Moravcsik_OriginsOfTheECHR - The Origins of Human Rights...

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Unformatted text preview: The Origins of Human Rights Regimes: Democratic Delegation in Postwar Europe Andrew Moravcsik The ftieth anniversary of the UN Universal Declaration on Human Rights marks an appropriate moment to reconsider the reasons why governments construct interna- tional regimes to adjudicate and enforce human rights. Such regimes include those established under the European Convention for the Protection of Human Rights and Fundamental Freedoms (ECHR), the Inter-American Convention on Human Rights, and the UN Covenant on Civil and Political Rights. These arrangements differ from most other forms of institutionalized international cooperation in both their ends and their means. Unlike international institutions gov- erning trade, monetary, environmental, or security policy, international human rights institutions are not designed primarily to regulate policy externalities arising from societal interactions across borders, but to hold governments accountable for purely internal activities. In contrast to most international regimes, moreover, human rights regimes are not generally enforced by interstate action. Although most arrangements formally empower governments to challenge one another, such challenges almost never occur. The distinctiveness of such regimes lies instead in their empowerment of individual citizens to bring suit to challenge the domestic activities of their own government. Independent courts and commissions attached to such regimes often respond to such individual claims by judging that the application of domestic rules or legislation violates international commitments, even where such legislation has been For detailed suggestions and criticisms I am grateful to Gary Bass, George Bermann, Nancy Kokaz, Ronald Mitchell, Gerald Neuman, Daniel Nexon, Robert Paarlberg, Pasquale Pasquino, Kathryn Sikkink, Brian Simpson, and Henry Steiner, as well as Henning Boekle, John Ferejohn, Alexandra Filindra, Mary Ann Glendon, Virginie Guiraudon, John Ikenberry, Anne-Marie Slaughter, and participants in colloquia at Columbia University, Harvard University, New York University, the University of Oregon, the University of Pennsylvania, Princeton University, Rutgers University, and the 1999 Annual Convention of the American Political Science Association. I thank Jorge Dominguez, Stephen Holmes, and Richard Tuck for particular guidance, and Monique Hofkin, Alejandro Lorite, Alexandra Samuel, and Ilya Somin for able research assistance. Finally, I acknowledge nancial and logistical support from the Weatherhead Center for Inter- national Affairs, the Center for European Studies at Harvard University, and the Center for European Studies at New York University. For an earlier version of this article with more detailed documentation, see Moravcsik 1998b....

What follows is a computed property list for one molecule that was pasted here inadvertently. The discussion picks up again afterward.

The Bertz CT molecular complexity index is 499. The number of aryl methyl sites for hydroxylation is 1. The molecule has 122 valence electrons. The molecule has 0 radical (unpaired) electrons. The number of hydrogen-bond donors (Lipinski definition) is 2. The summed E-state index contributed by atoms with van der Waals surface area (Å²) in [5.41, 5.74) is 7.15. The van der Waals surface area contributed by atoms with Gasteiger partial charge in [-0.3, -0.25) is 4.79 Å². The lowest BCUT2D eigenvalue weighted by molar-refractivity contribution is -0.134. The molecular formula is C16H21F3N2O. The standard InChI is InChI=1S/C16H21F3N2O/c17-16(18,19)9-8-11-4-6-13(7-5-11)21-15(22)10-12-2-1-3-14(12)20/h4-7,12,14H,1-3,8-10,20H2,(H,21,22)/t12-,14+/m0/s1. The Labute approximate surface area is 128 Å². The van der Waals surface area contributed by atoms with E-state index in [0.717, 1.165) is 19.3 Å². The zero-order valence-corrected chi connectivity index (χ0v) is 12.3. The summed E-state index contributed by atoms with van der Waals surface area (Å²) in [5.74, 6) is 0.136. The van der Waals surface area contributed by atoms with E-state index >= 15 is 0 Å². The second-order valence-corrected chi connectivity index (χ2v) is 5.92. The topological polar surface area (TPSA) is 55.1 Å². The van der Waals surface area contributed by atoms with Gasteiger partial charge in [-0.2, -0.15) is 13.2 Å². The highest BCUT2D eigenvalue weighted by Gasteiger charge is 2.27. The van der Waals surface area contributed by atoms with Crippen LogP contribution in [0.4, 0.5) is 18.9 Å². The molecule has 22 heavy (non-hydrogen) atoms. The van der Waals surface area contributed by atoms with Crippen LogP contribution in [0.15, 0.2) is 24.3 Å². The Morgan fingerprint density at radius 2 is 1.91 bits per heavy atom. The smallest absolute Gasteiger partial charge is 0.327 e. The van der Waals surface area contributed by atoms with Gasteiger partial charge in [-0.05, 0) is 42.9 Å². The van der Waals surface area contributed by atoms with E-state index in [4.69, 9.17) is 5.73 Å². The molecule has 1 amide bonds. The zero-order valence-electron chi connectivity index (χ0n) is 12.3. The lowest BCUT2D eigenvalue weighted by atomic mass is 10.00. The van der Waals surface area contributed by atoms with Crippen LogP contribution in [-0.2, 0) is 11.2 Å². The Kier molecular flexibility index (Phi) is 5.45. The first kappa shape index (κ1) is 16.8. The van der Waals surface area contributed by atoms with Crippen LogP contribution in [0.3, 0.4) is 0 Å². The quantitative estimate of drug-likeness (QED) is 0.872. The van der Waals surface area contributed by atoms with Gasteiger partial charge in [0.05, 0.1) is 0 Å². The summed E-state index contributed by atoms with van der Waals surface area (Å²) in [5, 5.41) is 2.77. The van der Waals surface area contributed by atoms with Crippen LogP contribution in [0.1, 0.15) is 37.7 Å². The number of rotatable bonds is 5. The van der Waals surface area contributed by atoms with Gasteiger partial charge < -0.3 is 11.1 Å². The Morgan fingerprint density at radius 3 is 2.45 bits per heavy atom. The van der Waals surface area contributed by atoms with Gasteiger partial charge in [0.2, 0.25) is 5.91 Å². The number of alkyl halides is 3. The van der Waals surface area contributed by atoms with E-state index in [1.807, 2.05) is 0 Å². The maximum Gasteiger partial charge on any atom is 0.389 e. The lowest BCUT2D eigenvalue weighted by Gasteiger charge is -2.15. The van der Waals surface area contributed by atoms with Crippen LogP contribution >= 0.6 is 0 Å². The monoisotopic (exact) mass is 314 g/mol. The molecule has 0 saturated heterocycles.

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This note was uploaded on 02/05/2012 for the course 790 395 taught by Professor Tillery during the Fall '09 term at Rutgers.

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Moravcsik_OriginsOfTheECHR - The Origins of Human Rights...

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